Trustworthy, verified photos could soon be part of dating apps, e-commerce, and more

Are the photos of the property you’re browsing on Airbnb real or fake? What about the glam shots of a potential suitor on a dating app? Or the images of secondhand goods you’re perusing on eBay?

Right now, it’s hard to know if you’re being catfished or misled, since there are few mechanisms to verify images that you’re looking at online. That’s why the content provenance startup Truepic is launching a software development kit (SDK) that will enable any app with an internal camera to authenticate a photo’s metadata, including a time stamp and geolocation, as the image is being captured. The SDK is part of the company’s plan to scale up its technology, which creates an indelible record on the blockchain for each image taken through a Truepic-enabled camera.

Powering the launch is a $26 million series B raise that brings together some of the heaviest hitters in the burgeoning world of digital content provenance. The aim is to combat the spread of fake media by embedding images and video with metadata.

The round was led by Microsoft’s venture fund M12 with a strategic investment from Adobe. Both companies, along with Truepic, are leaders of a cross-industry initiative called the Coalition for Content Authenticity and Provenance (C2PA), which has created technical standards for authenticated metadata that can be recognized across the web ecosystem. Sony Innovation Fund by IGV, Hearst Ventures, and individuals from Stone Point Capital also participated in the raise.

The SDK will be compatible with the C2PA standards, and will help bring Truepic’s verification technology to a much broader audience. Currently, the company provides it to about 100+ clients, mostly within financial services, including Equifax, Ford, and TransUnion. Truepic’s revenue grew 300% in 2020. The company also has a partnership with Qualcomm: The chipmaker is integrating Truepic’s Foresight tech into the Snapdragon 888 5G mobile platform so that Qualcomm-powered phones have the native capacity to take Truepic-secured images and videos. In addition, Truepic has provided grants to human rights organizations and citizen journalists to use its technology for documentation of abuses in places like Syria.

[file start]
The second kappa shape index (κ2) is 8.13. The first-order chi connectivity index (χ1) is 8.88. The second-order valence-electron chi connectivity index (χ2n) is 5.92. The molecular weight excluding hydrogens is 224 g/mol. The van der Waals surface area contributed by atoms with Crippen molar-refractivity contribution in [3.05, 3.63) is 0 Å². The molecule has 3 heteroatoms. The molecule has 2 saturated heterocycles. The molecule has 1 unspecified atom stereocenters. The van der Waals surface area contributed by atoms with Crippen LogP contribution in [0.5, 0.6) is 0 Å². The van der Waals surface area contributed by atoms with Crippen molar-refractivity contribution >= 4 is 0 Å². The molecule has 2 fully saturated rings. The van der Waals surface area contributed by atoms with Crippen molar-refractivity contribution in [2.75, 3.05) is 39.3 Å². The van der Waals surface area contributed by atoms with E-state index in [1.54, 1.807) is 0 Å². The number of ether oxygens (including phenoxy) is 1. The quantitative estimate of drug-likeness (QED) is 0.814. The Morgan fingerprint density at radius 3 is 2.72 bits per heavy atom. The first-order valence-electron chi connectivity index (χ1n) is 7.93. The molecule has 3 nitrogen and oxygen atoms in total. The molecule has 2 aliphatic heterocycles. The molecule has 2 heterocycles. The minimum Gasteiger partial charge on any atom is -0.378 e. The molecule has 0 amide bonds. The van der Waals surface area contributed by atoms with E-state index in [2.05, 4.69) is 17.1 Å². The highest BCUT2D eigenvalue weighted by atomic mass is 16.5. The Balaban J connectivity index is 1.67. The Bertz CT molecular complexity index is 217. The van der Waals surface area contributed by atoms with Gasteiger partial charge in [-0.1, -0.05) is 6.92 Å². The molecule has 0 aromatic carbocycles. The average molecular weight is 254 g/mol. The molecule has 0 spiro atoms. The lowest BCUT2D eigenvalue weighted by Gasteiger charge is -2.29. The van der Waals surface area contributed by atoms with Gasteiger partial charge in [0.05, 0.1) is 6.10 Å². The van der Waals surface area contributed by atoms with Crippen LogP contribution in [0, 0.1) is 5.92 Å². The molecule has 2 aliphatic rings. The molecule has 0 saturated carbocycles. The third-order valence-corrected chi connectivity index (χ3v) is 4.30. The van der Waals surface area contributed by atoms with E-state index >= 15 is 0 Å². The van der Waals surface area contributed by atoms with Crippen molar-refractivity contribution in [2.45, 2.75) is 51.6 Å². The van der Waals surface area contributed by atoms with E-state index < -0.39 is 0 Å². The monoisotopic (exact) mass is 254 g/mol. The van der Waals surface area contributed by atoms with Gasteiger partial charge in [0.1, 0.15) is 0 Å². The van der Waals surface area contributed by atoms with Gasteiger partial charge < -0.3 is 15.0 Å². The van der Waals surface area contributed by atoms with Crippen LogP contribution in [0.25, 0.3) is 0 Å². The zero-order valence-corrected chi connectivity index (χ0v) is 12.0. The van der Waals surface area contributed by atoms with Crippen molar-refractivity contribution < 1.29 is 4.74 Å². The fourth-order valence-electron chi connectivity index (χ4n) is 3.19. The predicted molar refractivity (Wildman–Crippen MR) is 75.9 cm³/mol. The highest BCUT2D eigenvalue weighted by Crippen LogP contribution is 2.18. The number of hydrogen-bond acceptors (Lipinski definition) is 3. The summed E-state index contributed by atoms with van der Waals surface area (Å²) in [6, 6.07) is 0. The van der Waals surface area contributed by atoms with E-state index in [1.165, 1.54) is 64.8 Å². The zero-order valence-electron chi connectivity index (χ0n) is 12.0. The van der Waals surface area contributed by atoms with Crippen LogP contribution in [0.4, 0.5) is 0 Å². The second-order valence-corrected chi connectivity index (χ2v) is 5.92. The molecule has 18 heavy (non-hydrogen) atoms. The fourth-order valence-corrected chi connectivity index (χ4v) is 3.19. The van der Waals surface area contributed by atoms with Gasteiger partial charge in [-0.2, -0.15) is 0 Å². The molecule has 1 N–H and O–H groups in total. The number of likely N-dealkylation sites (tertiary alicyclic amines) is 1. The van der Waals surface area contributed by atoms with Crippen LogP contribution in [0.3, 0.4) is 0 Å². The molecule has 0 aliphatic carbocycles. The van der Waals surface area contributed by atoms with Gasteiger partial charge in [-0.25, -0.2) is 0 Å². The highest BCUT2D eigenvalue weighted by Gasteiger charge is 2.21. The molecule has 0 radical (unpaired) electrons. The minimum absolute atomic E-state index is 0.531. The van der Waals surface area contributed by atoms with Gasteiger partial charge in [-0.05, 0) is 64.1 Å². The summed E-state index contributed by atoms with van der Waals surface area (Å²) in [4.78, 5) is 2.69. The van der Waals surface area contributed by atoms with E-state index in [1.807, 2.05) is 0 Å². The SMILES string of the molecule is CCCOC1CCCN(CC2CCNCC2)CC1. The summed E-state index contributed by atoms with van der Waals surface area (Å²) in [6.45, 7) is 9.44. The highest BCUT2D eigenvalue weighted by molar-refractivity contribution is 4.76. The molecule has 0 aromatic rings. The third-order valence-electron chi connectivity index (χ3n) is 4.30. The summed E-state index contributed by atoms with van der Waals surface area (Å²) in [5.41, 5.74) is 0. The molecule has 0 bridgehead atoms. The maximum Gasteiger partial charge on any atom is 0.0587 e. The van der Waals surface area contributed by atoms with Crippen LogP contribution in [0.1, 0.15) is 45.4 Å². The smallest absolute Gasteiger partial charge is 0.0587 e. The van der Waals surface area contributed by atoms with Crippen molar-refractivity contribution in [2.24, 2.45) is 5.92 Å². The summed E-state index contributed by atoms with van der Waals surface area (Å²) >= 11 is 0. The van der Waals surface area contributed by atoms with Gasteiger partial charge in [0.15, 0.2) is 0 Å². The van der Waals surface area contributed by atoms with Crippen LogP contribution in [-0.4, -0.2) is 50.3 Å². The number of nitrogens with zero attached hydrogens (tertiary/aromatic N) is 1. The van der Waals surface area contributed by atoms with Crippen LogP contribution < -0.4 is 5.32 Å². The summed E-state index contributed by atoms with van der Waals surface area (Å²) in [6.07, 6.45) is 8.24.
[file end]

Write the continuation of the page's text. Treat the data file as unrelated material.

But it has yet to crack the larger ecosystems of photo sharing on social media, e-commerce, dating apps, home rental services, and other consumer websites, where fraud, misinformation, and manipulation via images are rampant.”The Qualcomm work informed us that doing a software SDK would be the fastest route to creating impact,” Truepic CEO Jeff McGregor says.

McGregor believes that the company’s SDK will make it feasible for large consumer tech brands to offer their users a secure, verifiable camera. He says Truepic has already heard from 60 companies that are interested in using the SDK, and that there will be “flagship applications” using the technology by next year. McGregor isn’t yet disclosing who Truepic’s initial partners will be.

“Our best-case scenario and the longer horizon goal is really to power trusted photo capture over the entire internet—every smartphone, every application—and to resolve what we view internally as one of the most critical issues facing trust online,” McGregor says.

He’s referring to what’s called the liar’s dividend, where bad actors use the possibility that something could be fake to undermine all trust in what’s real—a challenge that’s risen with the proliferation of cheaply manipulated images and the increasing technical capacity of algorithmically manipulated images.

“The idea of losing all accountability through digital photos and videos is a scary thing for society,” he says. “Proving what’s real [will be] a real counterbalance to that.”

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